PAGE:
20 Mar '10 05:43

For two commuting operators, one can find a common eigenbasis. For simplicity, assume the eigenvalues here are nondegenerate. In this case, after applying the first operator, the state collapses into one of the basis eigenvectors. Since this is also an eigenvector of the second operator, we essentially know which eigenvalue will be returned when the second operator is applied to this collapsed state. This much makes sense to me.

But what about for non-commuting operators, where no common eigenbasis can be found? Lets say the original, uncollapsed state vector is a linear combination of the eigenvectors for the first operator. After applying the first operator to the state, it collapses into one of its eigenvectors. What exactly happens after applying the second, non-commuting operator into this collapsed state? Do we now find some basis comprised of eigenvectors for the second operator, which superpose into the collapsed state, and then make the measurement as usual? Or is there some deeper, more intricate process going on?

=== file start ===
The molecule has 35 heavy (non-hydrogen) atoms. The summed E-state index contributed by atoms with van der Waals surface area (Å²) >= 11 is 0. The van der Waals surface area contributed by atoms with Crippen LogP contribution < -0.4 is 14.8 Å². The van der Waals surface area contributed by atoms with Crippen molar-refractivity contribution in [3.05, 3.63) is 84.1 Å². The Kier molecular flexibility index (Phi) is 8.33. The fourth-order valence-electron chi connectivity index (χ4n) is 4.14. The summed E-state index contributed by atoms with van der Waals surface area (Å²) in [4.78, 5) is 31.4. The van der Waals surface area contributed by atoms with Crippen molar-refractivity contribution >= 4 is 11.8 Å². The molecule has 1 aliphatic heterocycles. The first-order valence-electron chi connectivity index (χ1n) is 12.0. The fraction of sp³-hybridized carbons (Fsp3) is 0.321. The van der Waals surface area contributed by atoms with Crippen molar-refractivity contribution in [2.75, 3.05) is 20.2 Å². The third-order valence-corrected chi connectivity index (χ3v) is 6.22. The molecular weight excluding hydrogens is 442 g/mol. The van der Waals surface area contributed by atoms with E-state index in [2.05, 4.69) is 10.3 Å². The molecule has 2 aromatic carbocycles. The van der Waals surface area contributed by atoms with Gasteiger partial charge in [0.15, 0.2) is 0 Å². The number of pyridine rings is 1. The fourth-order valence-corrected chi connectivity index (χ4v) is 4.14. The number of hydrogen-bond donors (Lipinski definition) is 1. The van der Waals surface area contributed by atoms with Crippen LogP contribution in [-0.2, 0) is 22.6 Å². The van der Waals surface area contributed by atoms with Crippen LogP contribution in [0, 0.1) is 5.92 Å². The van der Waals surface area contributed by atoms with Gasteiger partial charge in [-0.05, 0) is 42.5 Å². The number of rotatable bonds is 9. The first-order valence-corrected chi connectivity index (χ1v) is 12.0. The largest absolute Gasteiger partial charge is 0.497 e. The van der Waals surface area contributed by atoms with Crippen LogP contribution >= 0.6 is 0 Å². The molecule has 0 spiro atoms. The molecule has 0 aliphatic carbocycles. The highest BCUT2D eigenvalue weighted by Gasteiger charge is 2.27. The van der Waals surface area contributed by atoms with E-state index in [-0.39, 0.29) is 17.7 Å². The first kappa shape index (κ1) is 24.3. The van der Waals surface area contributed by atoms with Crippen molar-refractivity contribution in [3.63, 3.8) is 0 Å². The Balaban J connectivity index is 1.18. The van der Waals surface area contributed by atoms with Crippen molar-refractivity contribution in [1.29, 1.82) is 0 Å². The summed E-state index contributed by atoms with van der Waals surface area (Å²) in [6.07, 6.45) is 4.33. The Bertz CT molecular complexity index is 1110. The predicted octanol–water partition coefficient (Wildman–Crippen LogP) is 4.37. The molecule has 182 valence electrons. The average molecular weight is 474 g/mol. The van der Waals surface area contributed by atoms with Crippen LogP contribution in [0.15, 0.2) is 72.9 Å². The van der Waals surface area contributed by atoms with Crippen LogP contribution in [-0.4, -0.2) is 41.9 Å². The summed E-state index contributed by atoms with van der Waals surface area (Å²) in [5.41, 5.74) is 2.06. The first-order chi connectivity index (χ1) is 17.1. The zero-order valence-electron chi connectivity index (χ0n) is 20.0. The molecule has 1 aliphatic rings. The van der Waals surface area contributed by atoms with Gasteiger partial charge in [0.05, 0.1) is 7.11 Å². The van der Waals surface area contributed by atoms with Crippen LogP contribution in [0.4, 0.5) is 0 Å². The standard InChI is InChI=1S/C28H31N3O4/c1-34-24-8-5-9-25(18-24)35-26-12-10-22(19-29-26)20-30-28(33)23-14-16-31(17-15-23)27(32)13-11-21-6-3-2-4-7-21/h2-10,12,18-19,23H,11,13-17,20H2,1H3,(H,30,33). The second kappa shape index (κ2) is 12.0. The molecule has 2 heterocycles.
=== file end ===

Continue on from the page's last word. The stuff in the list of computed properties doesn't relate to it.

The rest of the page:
But what about for non-commuting operators, where no common eigenbasis can be found? Lets say the original, uncollapsed state vector is a linear combination of the eigenvectors for the first operator. After applying the first operator to the state, it collapses into one of its eigenvectors. What exactly happens after applying the second, non-commuting operator into this collapsed state? Do we now find some basis comprised of eigenvectors for the second operator, which superpose into the collapsed state, and then make the measurement as usual? Or is there some deeper, more intricate process going on?